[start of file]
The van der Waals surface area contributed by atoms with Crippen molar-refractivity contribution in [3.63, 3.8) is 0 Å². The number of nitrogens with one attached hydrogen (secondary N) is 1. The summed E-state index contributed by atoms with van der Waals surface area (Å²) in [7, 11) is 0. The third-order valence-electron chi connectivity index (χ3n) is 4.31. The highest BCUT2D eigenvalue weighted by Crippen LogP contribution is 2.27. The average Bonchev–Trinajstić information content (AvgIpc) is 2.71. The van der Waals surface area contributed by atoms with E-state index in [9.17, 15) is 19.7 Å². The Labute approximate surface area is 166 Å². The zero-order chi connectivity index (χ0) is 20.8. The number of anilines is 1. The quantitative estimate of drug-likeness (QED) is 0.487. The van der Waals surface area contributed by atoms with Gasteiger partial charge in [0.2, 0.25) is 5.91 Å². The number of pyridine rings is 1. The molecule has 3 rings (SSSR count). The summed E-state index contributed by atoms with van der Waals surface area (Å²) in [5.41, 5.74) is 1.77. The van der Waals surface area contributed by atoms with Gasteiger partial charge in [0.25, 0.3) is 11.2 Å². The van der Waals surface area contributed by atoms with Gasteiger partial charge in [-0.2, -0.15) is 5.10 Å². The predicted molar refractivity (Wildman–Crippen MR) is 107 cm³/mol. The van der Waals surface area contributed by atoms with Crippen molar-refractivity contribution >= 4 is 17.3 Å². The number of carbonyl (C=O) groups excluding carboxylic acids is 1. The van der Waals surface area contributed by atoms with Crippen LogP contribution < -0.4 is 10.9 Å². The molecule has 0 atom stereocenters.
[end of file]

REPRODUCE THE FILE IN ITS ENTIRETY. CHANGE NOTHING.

The van der Waals surface area contributed by atoms with Crippen molar-refractivity contribution in [3.63, 3.8) is 0 Å². The number of nitrogens with one attached hydrogen (secondary N) is 1. The summed E-state index contributed by atoms with van der Waals surface area (Å²) in [7, 11) is 0. The third-order valence-electron chi connectivity index (χ3n) is 4.31. The highest BCUT2D eigenvalue weighted by Crippen LogP contribution is 2.27. The average Bonchev–Trinajstić information content (AvgIpc) is 2.71. The van der Waals surface area contributed by atoms with E-state index in [9.17, 15) is 19.7 Å². The Labute approximate surface area is 166 Å². The zero-order chi connectivity index (χ0) is 20.8. The number of anilines is 1. The quantitative estimate of drug-likeness (QED) is 0.487. The van der Waals surface area contributed by atoms with Gasteiger partial charge in [0.2, 0.25) is 5.91 Å². The number of pyridine rings is 1. The molecule has 3 rings (SSSR count). The summed E-state index contributed by atoms with van der Waals surface area (Å²) in [5.41, 5.74) is 1.77. The van der Waals surface area contributed by atoms with Gasteiger partial charge in [0.25, 0.3) is 11.2 Å². The van der Waals surface area contributed by atoms with Gasteiger partial charge in [-0.2, -0.15) is 5.10 Å². The predicted molar refractivity (Wildman–Crippen MR) is 107 cm³/mol. The van der Waals surface area contributed by atoms with Crippen molar-refractivity contribution >= 4 is 17.3 Å². The number of carbonyl (C=O) groups excluding carboxylic acids is 1. The van der Waals surface area contributed by atoms with Crippen LogP contribution < -0.4 is 10.9 Å². The molecule has 0 atom stereocenters.